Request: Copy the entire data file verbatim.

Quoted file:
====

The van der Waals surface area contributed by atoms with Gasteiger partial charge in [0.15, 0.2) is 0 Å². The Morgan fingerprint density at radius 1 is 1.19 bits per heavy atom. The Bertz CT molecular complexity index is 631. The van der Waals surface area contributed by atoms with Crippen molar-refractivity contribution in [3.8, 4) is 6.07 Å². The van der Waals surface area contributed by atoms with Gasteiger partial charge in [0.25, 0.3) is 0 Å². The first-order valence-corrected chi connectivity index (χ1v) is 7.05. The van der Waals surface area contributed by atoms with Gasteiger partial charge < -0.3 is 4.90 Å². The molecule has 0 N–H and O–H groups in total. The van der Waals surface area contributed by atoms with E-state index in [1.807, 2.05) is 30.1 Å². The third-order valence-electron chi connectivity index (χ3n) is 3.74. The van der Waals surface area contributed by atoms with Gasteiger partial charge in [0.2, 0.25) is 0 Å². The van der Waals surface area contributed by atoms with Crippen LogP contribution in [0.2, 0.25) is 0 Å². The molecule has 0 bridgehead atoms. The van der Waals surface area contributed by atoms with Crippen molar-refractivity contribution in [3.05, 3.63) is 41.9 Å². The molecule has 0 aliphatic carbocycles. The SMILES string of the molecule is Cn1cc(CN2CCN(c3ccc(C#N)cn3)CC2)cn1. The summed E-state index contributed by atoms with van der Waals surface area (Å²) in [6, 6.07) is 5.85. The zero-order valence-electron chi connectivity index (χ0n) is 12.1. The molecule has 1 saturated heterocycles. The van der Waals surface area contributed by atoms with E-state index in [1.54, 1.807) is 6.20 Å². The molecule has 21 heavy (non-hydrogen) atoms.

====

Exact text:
The van der Waals surface area contributed by atoms with Gasteiger partial charge in [0.15, 0.2) is 0 Å². The Morgan fingerprint density at radius 1 is 1.19 bits per heavy atom. The Bertz CT molecular complexity index is 631. The van der Waals surface area contributed by atoms with Crippen molar-refractivity contribution in [3.8, 4) is 6.07 Å². The van der Waals surface area contributed by atoms with Gasteiger partial charge in [0.25, 0.3) is 0 Å². The first-order valence-corrected chi connectivity index (χ1v) is 7.05. The van der Waals surface area contributed by atoms with Gasteiger partial charge < -0.3 is 4.90 Å². The molecule has 0 N–H and O–H groups in total. The van der Waals surface area contributed by atoms with E-state index in [1.807, 2.05) is 30.1 Å². The third-order valence-electron chi connectivity index (χ3n) is 3.74. The van der Waals surface area contributed by atoms with Gasteiger partial charge in [0.2, 0.25) is 0 Å². The van der Waals surface area contributed by atoms with Crippen LogP contribution in [0.2, 0.25) is 0 Å². The molecule has 0 bridgehead atoms. The van der Waals surface area contributed by atoms with Crippen molar-refractivity contribution in [3.05, 3.63) is 41.9 Å². The molecule has 0 aliphatic carbocycles. The SMILES string of the molecule is Cn1cc(CN2CCN(c3ccc(C#N)cn3)CC2)cn1. The summed E-state index contributed by atoms with van der Waals surface area (Å²) in [6, 6.07) is 5.85. The zero-order valence-electron chi connectivity index (χ0n) is 12.1. The molecule has 1 saturated heterocycles. The van der Waals surface area contributed by atoms with E-state index in [1.54, 1.807) is 6.20 Å². The molecule has 21 heavy (non-hydrogen) atoms.